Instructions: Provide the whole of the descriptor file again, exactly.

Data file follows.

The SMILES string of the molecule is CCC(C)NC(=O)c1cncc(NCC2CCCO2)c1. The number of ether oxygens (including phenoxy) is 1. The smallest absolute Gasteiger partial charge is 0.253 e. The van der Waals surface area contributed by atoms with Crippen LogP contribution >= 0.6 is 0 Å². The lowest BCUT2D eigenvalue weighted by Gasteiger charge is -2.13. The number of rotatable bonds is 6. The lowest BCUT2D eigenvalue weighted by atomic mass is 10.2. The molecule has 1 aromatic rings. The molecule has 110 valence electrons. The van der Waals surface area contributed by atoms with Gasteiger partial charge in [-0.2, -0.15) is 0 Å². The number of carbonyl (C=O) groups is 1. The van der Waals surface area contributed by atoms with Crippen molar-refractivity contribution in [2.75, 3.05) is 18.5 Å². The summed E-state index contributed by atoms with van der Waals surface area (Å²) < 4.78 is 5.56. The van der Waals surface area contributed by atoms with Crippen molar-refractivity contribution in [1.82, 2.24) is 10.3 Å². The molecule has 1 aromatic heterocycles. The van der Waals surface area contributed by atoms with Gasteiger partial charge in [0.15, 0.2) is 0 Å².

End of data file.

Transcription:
The SMILES string of the molecule is CCC(C)NC(=O)c1cncc(NCC2CCCO2)c1. The number of ether oxygens (including phenoxy) is 1. The smallest absolute Gasteiger partial charge is 0.253 e. The van der Waals surface area contributed by atoms with Crippen LogP contribution >= 0.6 is 0 Å². The lowest BCUT2D eigenvalue weighted by Gasteiger charge is -2.13. The number of rotatable bonds is 6. The lowest BCUT2D eigenvalue weighted by atomic mass is 10.2. The molecule has 1 aromatic rings. The molecule has 110 valence electrons. The van der Waals surface area contributed by atoms with Gasteiger partial charge in [-0.2, -0.15) is 0 Å². The number of carbonyl (C=O) groups is 1. The van der Waals surface area contributed by atoms with Crippen molar-refractivity contribution in [2.75, 3.05) is 18.5 Å². The summed E-state index contributed by atoms with van der Waals surface area (Å²) < 4.78 is 5.56. The van der Waals surface area contributed by atoms with Crippen molar-refractivity contribution in [1.82, 2.24) is 10.3 Å². The molecule has 1 aromatic heterocycles. The van der Waals surface area contributed by atoms with Gasteiger partial charge in [0.15, 0.2) is 0 Å².